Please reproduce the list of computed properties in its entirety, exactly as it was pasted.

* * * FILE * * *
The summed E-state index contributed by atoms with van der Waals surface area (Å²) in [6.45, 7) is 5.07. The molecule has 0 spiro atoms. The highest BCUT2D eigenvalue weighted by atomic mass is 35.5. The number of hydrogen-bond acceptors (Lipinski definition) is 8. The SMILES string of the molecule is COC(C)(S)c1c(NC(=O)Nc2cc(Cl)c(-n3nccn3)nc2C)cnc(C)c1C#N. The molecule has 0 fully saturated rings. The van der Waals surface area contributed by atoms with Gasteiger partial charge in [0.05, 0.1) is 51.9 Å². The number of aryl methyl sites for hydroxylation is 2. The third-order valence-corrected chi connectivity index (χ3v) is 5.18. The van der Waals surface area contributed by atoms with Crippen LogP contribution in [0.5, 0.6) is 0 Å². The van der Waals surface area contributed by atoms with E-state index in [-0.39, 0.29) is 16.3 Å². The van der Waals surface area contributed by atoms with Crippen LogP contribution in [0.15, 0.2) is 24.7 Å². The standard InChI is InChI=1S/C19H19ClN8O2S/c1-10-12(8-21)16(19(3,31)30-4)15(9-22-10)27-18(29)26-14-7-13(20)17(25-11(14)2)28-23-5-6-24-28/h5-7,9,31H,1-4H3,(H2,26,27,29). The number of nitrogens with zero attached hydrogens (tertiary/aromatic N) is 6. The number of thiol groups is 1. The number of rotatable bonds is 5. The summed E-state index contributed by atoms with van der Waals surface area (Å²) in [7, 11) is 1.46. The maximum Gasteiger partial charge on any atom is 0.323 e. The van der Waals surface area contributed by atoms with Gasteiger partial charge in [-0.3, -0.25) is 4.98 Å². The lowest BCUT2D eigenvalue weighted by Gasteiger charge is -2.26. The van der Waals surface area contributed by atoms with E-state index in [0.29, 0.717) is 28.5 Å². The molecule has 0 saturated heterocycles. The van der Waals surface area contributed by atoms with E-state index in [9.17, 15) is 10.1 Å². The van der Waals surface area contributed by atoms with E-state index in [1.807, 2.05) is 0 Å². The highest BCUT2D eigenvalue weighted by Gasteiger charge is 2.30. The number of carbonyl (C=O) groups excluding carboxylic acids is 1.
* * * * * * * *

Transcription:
The summed E-state index contributed by atoms with van der Waals surface area (Å²) in [6.45, 7) is 5.07. The molecule has 0 spiro atoms. The highest BCUT2D eigenvalue weighted by atomic mass is 35.5. The number of hydrogen-bond acceptors (Lipinski definition) is 8. The SMILES string of the molecule is COC(C)(S)c1c(NC(=O)Nc2cc(Cl)c(-n3nccn3)nc2C)cnc(C)c1C#N. The molecule has 0 fully saturated rings. The van der Waals surface area contributed by atoms with Gasteiger partial charge in [0.05, 0.1) is 51.9 Å². The number of aryl methyl sites for hydroxylation is 2. The third-order valence-corrected chi connectivity index (χ3v) is 5.18. The van der Waals surface area contributed by atoms with Crippen LogP contribution in [0.5, 0.6) is 0 Å². The van der Waals surface area contributed by atoms with E-state index in [-0.39, 0.29) is 16.3 Å². The van der Waals surface area contributed by atoms with Crippen LogP contribution in [0.15, 0.2) is 24.7 Å². The standard InChI is InChI=1S/C19H19ClN8O2S/c1-10-12(8-21)16(19(3,31)30-4)15(9-22-10)27-18(29)26-14-7-13(20)17(25-11(14)2)28-23-5-6-24-28/h5-7,9,31H,1-4H3,(H2,26,27,29). The number of nitrogens with zero attached hydrogens (tertiary/aromatic N) is 6. The number of thiol groups is 1. The number of rotatable bonds is 5. The summed E-state index contributed by atoms with van der Waals surface area (Å²) in [7, 11) is 1.46. The maximum Gasteiger partial charge on any atom is 0.323 e. The van der Waals surface area contributed by atoms with Gasteiger partial charge in [-0.3, -0.25) is 4.98 Å². The lowest BCUT2D eigenvalue weighted by Gasteiger charge is -2.26. The van der Waals surface area contributed by atoms with E-state index in [0.29, 0.717) is 28.5 Å². The molecule has 0 saturated heterocycles. The van der Waals surface area contributed by atoms with E-state index in [9.17, 15) is 10.1 Å². The van der Waals surface area contributed by atoms with E-state index in [1.807, 2.05) is 0 Å². The highest BCUT2D eigenvalue weighted by Gasteiger charge is 2.30. The number of carbonyl (C=O) groups excluding carboxylic acids is 1.